11. Why are towns not having places to bring items that terracycle collects, such as a drop off place for items that terracycle collects?

Terracycle is a company that offers collection and recycling of items that are typically not accepted in a curbside recycling program. It would be wonderful if more communities had more drop off locations for hard to recycle items. If you are looking for local options for recycling different items please check recyclestuff.org.

12. When/how will plastic producers be held responsible if Break Free From Plastics doesn’t pass?

For more information and to show your support for the Break Free From Plastic Pollution Act, check their website.

If you have more questions, fill out the form below!

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The Benefits of a Circular Economy

If you’ve heard the term “circular economy,” you probably know that the system’s goal is to make waste virtually nonexistent. The name describes its meaning – a circular economy is a closed loop system where a product is made and reused until its true end of its life. This is very different from our society’s linear system where products are made, used, and then disposed of.

For example, consider a pair of jeans that have recently ripped. Nowadays, mending jeans has almost become a best-case scenario. In a linear system, those ripped jeans would get donated or landfilled and a new pair of jeans would be purchased. However, a circular economy would have a vastly different approach: the denim from the old jeans could be collected and re-purchased by manufacturers who would use the material to make more jeans. With a more environmentally-friendly approach, a circular economy sounds promising! However, circular economies are challenging to instill.

For starters, a true circular economy has no waste­. Zero waste generation is already difficult for individuals, let alone on larger scales. Additionally, the quality of some materials deteriorate as they are remade, like plastics. A circular economy would move away from convenient products and toward products with longevity. Finally, circular economies often come with a large upfront cost. Transitions within companies may require a change in supplier and/or infrastructure. Still, a 2015 study found that a circular economy could be worth $4.5 trillion by 2030 if businesses prioritized “circular supplies, resource recovery, product life extension, sharing platforms, and product-as-a-service.”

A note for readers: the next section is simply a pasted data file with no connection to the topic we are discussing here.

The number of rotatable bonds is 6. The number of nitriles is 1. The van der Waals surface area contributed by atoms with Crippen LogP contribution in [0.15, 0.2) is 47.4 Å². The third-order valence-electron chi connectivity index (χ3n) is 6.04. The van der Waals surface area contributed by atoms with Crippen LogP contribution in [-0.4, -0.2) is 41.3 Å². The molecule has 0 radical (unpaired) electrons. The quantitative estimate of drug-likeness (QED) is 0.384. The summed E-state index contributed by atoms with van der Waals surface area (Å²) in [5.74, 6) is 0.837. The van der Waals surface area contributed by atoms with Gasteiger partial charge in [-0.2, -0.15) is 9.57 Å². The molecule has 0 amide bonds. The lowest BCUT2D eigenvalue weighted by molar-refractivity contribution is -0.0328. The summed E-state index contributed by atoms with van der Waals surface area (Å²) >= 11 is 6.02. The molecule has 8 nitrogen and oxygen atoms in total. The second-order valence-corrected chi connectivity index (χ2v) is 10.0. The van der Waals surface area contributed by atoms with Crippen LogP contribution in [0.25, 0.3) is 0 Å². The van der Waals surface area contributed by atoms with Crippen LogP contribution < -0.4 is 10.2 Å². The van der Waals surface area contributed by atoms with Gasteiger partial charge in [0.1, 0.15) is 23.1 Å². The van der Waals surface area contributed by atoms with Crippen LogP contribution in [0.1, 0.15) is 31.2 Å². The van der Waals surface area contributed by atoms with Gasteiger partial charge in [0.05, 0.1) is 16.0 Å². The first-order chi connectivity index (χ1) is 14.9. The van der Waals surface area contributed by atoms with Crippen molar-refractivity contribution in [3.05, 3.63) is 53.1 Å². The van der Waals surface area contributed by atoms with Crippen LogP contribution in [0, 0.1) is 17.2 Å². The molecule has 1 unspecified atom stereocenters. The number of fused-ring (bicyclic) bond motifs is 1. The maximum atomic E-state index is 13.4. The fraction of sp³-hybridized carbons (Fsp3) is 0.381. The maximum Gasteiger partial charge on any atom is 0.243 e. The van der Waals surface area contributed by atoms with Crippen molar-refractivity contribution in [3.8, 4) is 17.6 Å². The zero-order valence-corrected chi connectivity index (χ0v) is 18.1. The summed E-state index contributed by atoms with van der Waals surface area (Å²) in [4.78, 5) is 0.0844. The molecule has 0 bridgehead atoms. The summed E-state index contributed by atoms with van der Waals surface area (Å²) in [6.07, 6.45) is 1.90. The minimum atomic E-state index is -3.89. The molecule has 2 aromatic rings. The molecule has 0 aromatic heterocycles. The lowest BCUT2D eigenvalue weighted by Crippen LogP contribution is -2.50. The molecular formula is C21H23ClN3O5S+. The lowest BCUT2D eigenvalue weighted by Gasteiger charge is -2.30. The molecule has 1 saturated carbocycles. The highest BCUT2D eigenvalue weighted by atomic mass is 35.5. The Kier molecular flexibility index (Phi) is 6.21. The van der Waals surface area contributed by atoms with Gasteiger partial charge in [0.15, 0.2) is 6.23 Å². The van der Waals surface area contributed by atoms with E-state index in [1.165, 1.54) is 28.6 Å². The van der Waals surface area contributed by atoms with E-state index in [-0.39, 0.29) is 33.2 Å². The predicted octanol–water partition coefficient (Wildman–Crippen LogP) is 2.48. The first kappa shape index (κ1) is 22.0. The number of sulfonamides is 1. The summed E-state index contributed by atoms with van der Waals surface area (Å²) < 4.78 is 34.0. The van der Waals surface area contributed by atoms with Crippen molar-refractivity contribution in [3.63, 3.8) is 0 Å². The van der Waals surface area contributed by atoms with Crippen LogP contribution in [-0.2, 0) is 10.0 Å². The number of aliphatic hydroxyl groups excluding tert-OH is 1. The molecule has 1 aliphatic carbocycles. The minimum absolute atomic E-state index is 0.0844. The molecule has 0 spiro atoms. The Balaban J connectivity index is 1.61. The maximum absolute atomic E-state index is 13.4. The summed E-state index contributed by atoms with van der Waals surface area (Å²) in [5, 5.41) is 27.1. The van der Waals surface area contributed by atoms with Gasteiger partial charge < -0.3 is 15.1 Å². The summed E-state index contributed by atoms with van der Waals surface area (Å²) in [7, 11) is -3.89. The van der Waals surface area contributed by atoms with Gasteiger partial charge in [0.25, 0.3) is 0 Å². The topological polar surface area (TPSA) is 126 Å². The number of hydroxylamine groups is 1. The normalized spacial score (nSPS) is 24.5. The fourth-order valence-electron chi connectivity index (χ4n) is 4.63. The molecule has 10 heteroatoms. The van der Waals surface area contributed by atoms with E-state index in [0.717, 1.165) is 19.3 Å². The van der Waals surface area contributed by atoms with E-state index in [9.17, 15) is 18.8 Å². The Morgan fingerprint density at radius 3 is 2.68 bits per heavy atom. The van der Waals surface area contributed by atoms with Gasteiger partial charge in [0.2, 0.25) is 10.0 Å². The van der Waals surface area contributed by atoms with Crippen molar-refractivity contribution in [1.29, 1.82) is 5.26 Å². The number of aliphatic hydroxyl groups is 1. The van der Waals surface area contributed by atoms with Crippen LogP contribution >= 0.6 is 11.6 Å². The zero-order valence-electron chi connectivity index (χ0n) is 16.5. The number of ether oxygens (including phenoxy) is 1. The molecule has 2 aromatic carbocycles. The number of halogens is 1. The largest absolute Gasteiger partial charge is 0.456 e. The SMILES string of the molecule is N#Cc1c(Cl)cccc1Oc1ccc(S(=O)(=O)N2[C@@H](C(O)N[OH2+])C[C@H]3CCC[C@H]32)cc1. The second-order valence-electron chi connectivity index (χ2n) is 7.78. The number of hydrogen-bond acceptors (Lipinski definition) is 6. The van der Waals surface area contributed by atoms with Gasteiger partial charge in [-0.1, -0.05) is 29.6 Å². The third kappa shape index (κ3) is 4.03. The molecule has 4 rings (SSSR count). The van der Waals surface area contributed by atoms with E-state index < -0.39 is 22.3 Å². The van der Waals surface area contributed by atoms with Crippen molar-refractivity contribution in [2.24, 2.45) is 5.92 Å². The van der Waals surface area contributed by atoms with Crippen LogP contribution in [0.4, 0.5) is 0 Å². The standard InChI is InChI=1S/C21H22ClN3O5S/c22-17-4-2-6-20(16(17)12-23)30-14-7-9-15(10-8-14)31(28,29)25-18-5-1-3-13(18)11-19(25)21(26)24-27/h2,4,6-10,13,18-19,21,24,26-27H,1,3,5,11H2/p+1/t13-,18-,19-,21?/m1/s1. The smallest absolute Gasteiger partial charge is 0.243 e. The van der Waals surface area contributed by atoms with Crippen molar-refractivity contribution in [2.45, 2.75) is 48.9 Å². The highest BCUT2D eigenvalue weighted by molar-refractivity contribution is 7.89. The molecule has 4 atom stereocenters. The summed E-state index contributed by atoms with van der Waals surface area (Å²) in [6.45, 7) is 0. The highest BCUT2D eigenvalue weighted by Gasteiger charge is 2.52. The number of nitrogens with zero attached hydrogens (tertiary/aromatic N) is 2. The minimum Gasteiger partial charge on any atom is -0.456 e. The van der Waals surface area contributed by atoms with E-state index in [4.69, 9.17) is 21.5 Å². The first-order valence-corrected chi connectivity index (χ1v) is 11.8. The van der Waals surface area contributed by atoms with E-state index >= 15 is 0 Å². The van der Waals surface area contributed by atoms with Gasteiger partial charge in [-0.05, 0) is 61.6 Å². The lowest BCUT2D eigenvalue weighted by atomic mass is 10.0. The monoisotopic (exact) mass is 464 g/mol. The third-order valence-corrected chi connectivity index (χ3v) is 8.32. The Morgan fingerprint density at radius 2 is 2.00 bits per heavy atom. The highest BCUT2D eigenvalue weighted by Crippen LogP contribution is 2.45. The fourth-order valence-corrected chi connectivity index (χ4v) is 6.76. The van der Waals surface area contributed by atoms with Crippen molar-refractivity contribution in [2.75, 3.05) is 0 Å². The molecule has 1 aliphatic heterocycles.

Despite a few potential challenges, many companies see the value in moving toward a circular economy. Here are some examples of circular economy approaches that large companies are using now:

  1. Reusable Packaging for Everyday Items: As many companies focus on making their products more “environmentally friendly” by incorporating recyclable packing, others are flipping that model on its head. By making the conscious decision to package products in reusable containers, businesses ensure that their packaging will continue to be in use. There are even companies that put products from well-known brands that we already love and trust – from a favorite ice cream brand to a beloved haircare brand – into reusable containers! When the product is empty, consumers send the container back to be cleaned and either request a refill or are refunded the deposit. Companies like this set the precedent for making widespread reuse possible for modern brands.
  2. Focusing on Repair: Other companies are popularizing sustainable material use by focusing on “repair” instead of “replace.” These organizations showcase a closed loop system by fixing old and/or worn items from their brand. Despite being able to capitalize on those seeking to buy new items to replace their old gear, there are some companies choosing to minimize waste by mending fabric that is already in existence. These companies extend the lifecycle of their clothing by giving store credit for old or broken textiles, mending the items, and reselling them at a discount.
  3. Innovative Reuse: Yet another approach to closing the loop is to think outside the box: how can old materials be made into a completely different item? Look no further than the tech industry, where brands are trying to reduce electronic waste with innovative ideas. From “pollution printer ink” made of soot from diesel generators to a jewelry collection made using gold recovered from old laptops, the circular economy approach shows that we can create value from materials that already exist, without having to add many new resources!

Manufacturers play a large role in moving toward a circular economy, but consumers can also help by changing our everyday habits. Recycling is a step toward closing the loop, but we can do even more! To most efficiently use materials, we should try and limit our own waste and support businesses working to do the same.

2020 – 2021 Holiday Schedule & Tree Collection

Holiday Schedule

Recology San Mateo County is closed Christmas Day and New Year’s Day so employees can enjoy the holidays with their families.